7 Tips for Choosing the Right Book Title

1280px-Stipula_fountain_penBy Cecilia Lewis

As a writer, I always find it difficult to choose the right title for each book. The title is a reader’s first impression, and your first chance to hook them. There are so many factors to consider in choosing the right title, including originality, demographics, SEO, and whether the title will stand out both on bookstore shelves and online. As an editor, I have spent a considerable amount of time discussing titles with clients to ensure that the title is not only a great marketing tool but also fits the story they want to tell. With so much to consider, how can you choose? Here are some tips for finding the right title for your book:

  1. Study titles that work (and don’t)

Take a look at your bookshelves, browse Goodreads, go to your local library. Pay attention to the titles. Which ones pique your interest? Which ones do you skim over? What grabs your attention, and what doesn’t? Pay extra attention to titles within your genre and get a feel for how effective titles sound.

  1. Match genre and demographics

Make sure that your title is a good fit for your genre and will appeal to your target demographic. Different genres usually have very different types of titles, and the style of yours will signal to readers what kind of book it is. A category romance title, for example, usually sounds very different from a fantasy title.

  1. Do a thorough search for your title

Book titles aren’t copyrighted in English, and you can use a title that’s been used before. However, you don’t want to use a title that’s too cliché or unoriginal. This is definitely a problem from an online marketing standpoint: you want readers to be able to Google your title and find your book, not someone else’s. Make sure to search for your title and see how often it’s been used.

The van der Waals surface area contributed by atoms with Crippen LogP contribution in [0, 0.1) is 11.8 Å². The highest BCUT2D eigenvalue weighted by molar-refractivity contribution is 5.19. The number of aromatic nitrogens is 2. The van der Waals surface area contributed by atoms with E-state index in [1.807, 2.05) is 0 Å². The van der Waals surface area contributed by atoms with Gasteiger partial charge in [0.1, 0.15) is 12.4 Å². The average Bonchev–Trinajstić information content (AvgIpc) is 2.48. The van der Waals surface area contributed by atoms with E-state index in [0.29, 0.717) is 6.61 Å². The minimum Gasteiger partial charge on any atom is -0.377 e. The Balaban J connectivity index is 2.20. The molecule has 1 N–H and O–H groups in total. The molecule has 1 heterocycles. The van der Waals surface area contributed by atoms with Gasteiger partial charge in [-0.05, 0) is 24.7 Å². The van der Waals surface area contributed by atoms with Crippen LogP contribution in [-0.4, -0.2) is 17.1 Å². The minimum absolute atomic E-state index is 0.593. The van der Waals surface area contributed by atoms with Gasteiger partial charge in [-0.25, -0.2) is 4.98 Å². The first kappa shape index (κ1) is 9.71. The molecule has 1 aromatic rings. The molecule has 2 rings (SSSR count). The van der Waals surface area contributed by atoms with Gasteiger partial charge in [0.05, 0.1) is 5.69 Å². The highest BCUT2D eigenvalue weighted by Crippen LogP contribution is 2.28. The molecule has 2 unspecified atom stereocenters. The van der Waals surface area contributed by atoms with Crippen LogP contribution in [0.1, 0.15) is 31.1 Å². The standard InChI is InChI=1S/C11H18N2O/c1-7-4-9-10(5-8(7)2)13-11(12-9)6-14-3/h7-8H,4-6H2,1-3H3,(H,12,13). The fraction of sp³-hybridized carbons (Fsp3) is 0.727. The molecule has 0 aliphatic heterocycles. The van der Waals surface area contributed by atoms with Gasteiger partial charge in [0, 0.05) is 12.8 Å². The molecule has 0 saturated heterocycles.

1. Think about length

There are so many pros and cons to short and long titles that I could probably do an entire post about them. In short, one word titles can be problematic, as they might be too broad or not hook the reader enough. Long titles can also be an issue, as they sometimes sound amateurish and cause problems for both marketing and cover design. Both long and short titles can work, but both can present problems worth considering. A good length is probably two to four words.

  1. Have a hook

With so many titles competing for a reader’s attention, it’s important that yours hook the reader right away. The best hooks are often those that pose some kind of question, thus piquing the reader’s curiosity and encouraging them to pick it up to find the answer. A few simplistic examples:

The Great Gatsby. Who is Gatsby, and why is he great?

Harry Potter and the Sorcerer’s Stone. Who is Harry Potter, and what is a Sorcerer’s Stone?

The Book Thief. Who’s stealing books and why?

  1. Don’t be too broad or too specific

Broad titles can often feel bland, unfocused, or generic. A title like “Dreams” or “Love” or “Hope” doesn’t tell your reader anything about the book. It’s important to be specific enough that your reader knows what kind of book this is. At the same time, be careful not to be too specific, or no one will know what the title means.